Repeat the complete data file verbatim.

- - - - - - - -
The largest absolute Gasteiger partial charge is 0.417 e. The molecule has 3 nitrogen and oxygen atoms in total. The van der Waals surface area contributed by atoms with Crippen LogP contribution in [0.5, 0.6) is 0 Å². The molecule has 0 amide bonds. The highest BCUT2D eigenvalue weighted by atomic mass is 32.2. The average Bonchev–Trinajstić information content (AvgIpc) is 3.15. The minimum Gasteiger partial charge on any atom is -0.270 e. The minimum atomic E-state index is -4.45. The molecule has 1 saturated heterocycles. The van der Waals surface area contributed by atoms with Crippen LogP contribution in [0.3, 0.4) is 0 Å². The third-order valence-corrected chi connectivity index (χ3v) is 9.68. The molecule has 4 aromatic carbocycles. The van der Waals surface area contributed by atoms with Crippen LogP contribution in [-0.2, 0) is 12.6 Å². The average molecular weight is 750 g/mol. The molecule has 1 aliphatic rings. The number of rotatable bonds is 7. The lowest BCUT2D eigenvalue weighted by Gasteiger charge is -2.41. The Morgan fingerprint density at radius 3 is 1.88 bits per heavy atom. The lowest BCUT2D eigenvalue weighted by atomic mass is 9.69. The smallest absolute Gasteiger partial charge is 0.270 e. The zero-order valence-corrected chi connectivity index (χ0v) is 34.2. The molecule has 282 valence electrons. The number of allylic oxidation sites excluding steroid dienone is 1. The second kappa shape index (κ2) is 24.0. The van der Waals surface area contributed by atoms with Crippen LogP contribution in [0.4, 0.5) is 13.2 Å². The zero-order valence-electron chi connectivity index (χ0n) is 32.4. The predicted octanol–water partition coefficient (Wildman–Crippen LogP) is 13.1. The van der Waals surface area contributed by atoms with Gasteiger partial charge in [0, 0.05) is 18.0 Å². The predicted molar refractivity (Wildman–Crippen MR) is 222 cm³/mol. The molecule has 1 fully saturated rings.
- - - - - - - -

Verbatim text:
The largest absolute Gasteiger partial charge is 0.417 e. The molecule has 3 nitrogen and oxygen atoms in total. The van der Waals surface area contributed by atoms with Crippen LogP contribution in [0.5, 0.6) is 0 Å². The molecule has 0 amide bonds. The highest BCUT2D eigenvalue weighted by atomic mass is 32.2. The average Bonchev–Trinajstić information content (AvgIpc) is 3.15. The minimum Gasteiger partial charge on any atom is -0.270 e. The minimum atomic E-state index is -4.45. The molecule has 1 saturated heterocycles. The van der Waals surface area contributed by atoms with Crippen LogP contribution in [0.3, 0.4) is 0 Å². The third-order valence-corrected chi connectivity index (χ3v) is 9.68. The molecule has 4 aromatic carbocycles. The van der Waals surface area contributed by atoms with Crippen LogP contribution in [-0.2, 0) is 12.6 Å². The average molecular weight is 750 g/mol. The molecule has 1 aliphatic rings. The number of rotatable bonds is 7. The lowest BCUT2D eigenvalue weighted by Gasteiger charge is -2.41. The Morgan fingerprint density at radius 3 is 1.88 bits per heavy atom. The lowest BCUT2D eigenvalue weighted by atomic mass is 9.69. The smallest absolute Gasteiger partial charge is 0.270 e. The zero-order valence-corrected chi connectivity index (χ0v) is 34.2. The molecule has 282 valence electrons. The number of allylic oxidation sites excluding steroid dienone is 1. The second kappa shape index (κ2) is 24.0. The van der Waals surface area contributed by atoms with Crippen LogP contribution in [0.4, 0.5) is 13.2 Å². The zero-order valence-electron chi connectivity index (χ0n) is 32.4. The predicted octanol–water partition coefficient (Wildman–Crippen LogP) is 13.1. The van der Waals surface area contributed by atoms with Gasteiger partial charge in [0, 0.05) is 18.0 Å². The predicted molar refractivity (Wildman–Crippen MR) is 222 cm³/mol. The molecule has 1 fully saturated rings.